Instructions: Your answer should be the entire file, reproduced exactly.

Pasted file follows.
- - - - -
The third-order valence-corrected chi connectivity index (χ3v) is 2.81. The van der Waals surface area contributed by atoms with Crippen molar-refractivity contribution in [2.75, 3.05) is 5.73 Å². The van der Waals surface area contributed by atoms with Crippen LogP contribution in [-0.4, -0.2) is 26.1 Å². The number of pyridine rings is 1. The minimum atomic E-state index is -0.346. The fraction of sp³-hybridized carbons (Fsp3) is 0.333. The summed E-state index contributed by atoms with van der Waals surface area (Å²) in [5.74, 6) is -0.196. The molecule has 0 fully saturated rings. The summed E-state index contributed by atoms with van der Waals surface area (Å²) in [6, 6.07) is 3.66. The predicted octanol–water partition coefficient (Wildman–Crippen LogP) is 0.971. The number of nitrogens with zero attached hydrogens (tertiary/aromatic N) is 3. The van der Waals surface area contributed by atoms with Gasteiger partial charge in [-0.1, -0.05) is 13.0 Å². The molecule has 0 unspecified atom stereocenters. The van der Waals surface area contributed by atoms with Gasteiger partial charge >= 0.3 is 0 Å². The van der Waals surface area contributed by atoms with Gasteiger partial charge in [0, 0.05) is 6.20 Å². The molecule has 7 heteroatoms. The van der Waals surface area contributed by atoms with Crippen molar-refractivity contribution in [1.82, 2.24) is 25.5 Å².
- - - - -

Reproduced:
The third-order valence-corrected chi connectivity index (χ3v) is 2.81. The van der Waals surface area contributed by atoms with Crippen molar-refractivity contribution in [2.75, 3.05) is 5.73 Å². The van der Waals surface area contributed by atoms with Crippen LogP contribution in [-0.4, -0.2) is 26.1 Å². The number of pyridine rings is 1. The minimum atomic E-state index is -0.346. The fraction of sp³-hybridized carbons (Fsp3) is 0.333. The summed E-state index contributed by atoms with van der Waals surface area (Å²) in [5.74, 6) is -0.196. The molecule has 0 fully saturated rings. The summed E-state index contributed by atoms with van der Waals surface area (Å²) in [6, 6.07) is 3.66. The predicted octanol–water partition coefficient (Wildman–Crippen LogP) is 0.971. The number of nitrogens with zero attached hydrogens (tertiary/aromatic N) is 3. The van der Waals surface area contributed by atoms with Gasteiger partial charge in [-0.1, -0.05) is 13.0 Å². The molecule has 0 unspecified atom stereocenters. The van der Waals surface area contributed by atoms with Gasteiger partial charge >= 0.3 is 0 Å². The van der Waals surface area contributed by atoms with Gasteiger partial charge in [0, 0.05) is 6.20 Å². The molecule has 7 heteroatoms. The van der Waals surface area contributed by atoms with Crippen molar-refractivity contribution in [1.82, 2.24) is 25.5 Å².